The dizzying heights of America’s tallest dams have long caused both awe at their large-scale engineering, as well as fear over whether monolith construction sites can truly withstand the forces of nature. The June 5 collapse of the Teton Dam is one man-made disaster that shook the country due to its widespread consequences – over 300 square miles and an entire ecosystem were demolished in its wake. And today, exactly 40 years later, this horrific tragedy still lingers in the memories of locals and family members alike.
Idaho's Teton Dam, just northeast of Rexburg on the Teton River, began its construction in 1972.
Situated on shifting soil in a high seismic area, the dam was risky to begin with, but historians now believe that the project -- headed by the Bureau of Reclamation -- moved far too quickly, ultimately with fatal consequences.
The earthen dam was intended to be one of the first of its kind -- an engineering marvel.
Soaring around 325 feet; it was meant to rival the pinnacle structures of the Hoover Dam and Glen Canyon Dam in its craftsmanship. At 3200 feet long, it would have also been the longest dam in the Northwest.
A total of 10 million cubic yards of earth were used in its construction.
Before the collapse, the reservoir behind the dam stretched 17 miles.
As the dam began to be filled for the first time, small seepage spots began appearing on the surface of the earth.
It became clear that the dam wasn't fully sealed. High-pressure springs began shooting into the air thousands of feet away from the dam, proving without a doubt that the internal structure of the dam had weakened during the filling process, Something was horrifically wrong.
The wet soil spots became leaks and soon, holes began to appear.
Bulldozers began trying to push soil and rock into the holes to stave off the inevitable. Next, a whirlpool was spotted in the reservoir, swirling ominously as if to warn onlookers.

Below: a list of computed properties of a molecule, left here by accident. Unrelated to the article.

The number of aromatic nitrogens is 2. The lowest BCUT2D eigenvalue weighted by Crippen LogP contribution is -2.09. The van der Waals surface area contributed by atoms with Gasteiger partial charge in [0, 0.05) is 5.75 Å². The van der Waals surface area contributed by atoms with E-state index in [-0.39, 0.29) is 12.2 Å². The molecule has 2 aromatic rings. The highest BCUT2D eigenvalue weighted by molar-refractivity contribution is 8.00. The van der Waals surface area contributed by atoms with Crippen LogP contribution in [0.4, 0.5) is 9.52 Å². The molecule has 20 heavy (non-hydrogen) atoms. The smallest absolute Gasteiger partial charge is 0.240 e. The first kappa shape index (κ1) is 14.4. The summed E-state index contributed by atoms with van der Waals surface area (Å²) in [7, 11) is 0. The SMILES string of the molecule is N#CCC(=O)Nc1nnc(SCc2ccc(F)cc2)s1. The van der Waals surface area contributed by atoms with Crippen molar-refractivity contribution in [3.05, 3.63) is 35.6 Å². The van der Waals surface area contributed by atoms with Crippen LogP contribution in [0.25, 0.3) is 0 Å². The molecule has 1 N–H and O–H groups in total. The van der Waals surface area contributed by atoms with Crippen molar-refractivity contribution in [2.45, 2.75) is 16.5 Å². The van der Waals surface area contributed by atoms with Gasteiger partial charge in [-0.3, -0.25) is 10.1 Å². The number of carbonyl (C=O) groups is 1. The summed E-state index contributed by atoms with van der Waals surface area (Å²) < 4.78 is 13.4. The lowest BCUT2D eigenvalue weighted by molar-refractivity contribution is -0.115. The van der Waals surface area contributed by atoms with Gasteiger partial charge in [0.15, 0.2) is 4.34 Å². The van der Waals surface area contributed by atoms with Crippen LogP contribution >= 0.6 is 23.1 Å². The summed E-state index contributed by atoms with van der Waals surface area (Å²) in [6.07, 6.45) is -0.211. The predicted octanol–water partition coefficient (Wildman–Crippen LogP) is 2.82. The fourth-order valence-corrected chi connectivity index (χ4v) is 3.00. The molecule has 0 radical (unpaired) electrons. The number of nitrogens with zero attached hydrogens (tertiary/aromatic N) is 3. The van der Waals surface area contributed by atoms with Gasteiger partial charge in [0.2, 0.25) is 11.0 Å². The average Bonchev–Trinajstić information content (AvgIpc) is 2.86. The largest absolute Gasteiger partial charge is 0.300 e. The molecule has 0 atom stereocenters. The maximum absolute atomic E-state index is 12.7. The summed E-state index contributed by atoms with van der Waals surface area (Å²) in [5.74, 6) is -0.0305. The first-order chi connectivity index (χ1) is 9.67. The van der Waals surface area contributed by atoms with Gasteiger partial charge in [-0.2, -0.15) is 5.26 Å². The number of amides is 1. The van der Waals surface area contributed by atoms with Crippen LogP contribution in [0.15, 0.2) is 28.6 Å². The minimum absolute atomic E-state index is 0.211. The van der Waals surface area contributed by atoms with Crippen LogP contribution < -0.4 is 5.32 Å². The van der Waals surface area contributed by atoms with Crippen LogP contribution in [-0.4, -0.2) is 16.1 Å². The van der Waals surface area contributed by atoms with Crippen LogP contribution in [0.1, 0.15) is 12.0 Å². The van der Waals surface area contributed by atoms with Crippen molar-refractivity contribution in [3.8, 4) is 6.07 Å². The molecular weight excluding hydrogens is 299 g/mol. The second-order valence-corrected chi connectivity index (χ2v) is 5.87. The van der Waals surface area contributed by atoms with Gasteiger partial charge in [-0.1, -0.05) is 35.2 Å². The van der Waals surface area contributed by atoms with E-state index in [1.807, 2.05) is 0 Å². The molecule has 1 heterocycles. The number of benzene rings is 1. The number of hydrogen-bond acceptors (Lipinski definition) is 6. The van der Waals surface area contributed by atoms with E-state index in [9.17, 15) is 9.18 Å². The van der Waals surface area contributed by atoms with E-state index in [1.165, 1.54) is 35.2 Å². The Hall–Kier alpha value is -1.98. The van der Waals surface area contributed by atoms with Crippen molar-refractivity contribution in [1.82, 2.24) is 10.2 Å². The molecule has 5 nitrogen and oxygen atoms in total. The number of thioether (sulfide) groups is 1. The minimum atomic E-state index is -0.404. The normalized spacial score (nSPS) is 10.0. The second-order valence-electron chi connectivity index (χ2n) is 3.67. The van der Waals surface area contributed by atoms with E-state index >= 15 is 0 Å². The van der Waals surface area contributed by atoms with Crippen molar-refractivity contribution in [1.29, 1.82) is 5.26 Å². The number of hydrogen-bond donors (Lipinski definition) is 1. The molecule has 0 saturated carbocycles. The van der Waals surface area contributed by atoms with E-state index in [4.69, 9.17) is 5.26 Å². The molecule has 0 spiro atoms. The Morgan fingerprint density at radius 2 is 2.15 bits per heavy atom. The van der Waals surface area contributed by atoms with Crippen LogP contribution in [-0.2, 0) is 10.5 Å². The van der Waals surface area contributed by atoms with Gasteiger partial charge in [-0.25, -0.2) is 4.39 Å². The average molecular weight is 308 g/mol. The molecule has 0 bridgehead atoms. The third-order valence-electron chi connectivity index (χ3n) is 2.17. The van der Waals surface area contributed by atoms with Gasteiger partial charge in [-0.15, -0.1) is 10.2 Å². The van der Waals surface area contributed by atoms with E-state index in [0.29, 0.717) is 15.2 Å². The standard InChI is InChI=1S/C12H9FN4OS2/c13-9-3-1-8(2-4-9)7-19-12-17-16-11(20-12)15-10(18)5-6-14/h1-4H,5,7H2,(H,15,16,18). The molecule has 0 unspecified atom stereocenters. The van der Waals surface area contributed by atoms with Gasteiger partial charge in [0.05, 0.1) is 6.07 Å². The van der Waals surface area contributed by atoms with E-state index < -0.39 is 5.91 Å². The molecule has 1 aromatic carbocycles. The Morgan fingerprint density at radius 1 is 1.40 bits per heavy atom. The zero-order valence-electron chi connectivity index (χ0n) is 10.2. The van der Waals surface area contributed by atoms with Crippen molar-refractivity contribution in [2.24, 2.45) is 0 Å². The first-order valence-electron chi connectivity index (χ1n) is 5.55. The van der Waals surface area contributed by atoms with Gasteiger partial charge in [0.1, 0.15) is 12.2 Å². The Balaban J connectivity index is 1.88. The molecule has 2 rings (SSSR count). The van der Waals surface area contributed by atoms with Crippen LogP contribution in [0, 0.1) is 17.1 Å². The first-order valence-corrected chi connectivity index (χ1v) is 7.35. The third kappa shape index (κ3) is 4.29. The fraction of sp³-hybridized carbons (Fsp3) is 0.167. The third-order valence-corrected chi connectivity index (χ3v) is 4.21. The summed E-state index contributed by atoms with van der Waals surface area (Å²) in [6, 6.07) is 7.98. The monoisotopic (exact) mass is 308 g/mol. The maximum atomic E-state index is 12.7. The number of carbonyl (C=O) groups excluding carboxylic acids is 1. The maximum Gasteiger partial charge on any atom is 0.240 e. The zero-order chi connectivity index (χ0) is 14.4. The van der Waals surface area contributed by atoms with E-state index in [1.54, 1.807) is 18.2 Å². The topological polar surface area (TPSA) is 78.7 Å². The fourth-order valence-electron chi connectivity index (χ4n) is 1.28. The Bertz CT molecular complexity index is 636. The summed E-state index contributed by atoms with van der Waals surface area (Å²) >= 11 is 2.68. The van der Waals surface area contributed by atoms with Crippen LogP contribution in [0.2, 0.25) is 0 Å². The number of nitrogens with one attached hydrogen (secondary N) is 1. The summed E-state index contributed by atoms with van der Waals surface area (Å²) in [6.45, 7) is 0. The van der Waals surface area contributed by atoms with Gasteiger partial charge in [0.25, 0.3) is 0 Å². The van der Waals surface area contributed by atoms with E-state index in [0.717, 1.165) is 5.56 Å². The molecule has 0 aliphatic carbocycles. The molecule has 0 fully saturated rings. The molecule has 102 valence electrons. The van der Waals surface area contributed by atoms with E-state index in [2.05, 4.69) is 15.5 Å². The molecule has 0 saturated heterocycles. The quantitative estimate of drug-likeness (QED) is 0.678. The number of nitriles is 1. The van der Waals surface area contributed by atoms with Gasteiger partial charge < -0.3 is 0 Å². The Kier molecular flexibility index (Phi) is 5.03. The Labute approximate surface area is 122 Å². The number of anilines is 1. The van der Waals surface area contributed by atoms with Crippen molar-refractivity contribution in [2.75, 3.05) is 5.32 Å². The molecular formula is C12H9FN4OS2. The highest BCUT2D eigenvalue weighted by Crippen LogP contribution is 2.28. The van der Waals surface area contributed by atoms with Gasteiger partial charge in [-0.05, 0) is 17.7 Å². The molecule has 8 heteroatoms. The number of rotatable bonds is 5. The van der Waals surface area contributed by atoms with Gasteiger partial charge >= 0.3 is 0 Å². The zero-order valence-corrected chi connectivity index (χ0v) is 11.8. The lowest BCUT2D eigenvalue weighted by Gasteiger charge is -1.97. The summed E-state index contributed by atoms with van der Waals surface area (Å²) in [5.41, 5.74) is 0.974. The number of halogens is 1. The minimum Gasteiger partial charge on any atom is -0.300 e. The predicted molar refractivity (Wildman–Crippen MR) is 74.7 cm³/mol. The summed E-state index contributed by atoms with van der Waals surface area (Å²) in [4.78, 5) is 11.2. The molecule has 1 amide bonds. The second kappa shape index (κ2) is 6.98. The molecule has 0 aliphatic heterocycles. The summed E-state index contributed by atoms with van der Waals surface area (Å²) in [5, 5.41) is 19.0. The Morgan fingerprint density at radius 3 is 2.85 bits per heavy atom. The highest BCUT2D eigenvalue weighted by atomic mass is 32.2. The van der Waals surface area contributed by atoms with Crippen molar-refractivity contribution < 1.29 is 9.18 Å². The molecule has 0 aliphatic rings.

Only an hour or so later both bulldozers had disappeared into the very holes they had been trying to fill.
Meanwhile, a warning was issued to residents of Fremont County around 10:45am.
Residents of Madison County weren't warned until a few minutes later.
But it was too late.
At 11:57am on June 5, 1976, without further warning, the 500-yard thick earthen wall exploded into a roaring sea.
Later, it was discovered that the breach had been triggered by at 32-foot crack boring straight into the "watertight" core of the dam.
The results of the engineering error were catastrophic.
The torrent washed away everything within 300 miles.
80 million gallons of rainwater and stored snow runoff poured out onto the unsuspecting communities nearby, killing at least a dozen locals and injuring far more.
Distant towns had a few hours to prepare... But not everyone was so lucky.
The reservoir was almost full at the time, but it only took 5 hours to empty itself.
Houses, schools, cars, crops, and more were either demolished or carried away with the current.
The towns of Wilford and Sugar City were obliterated.
Other communities nearby felt the effects as well.
$1 billion in damages were recorded.
The dam alone cost $100 million to build.
The remnants told a haunting tale.
The Teton Dam site as it looks today. No attempts have been made to rebuild.
The remnants of this large-scale dam now stand as a silent reminder of that tragic day.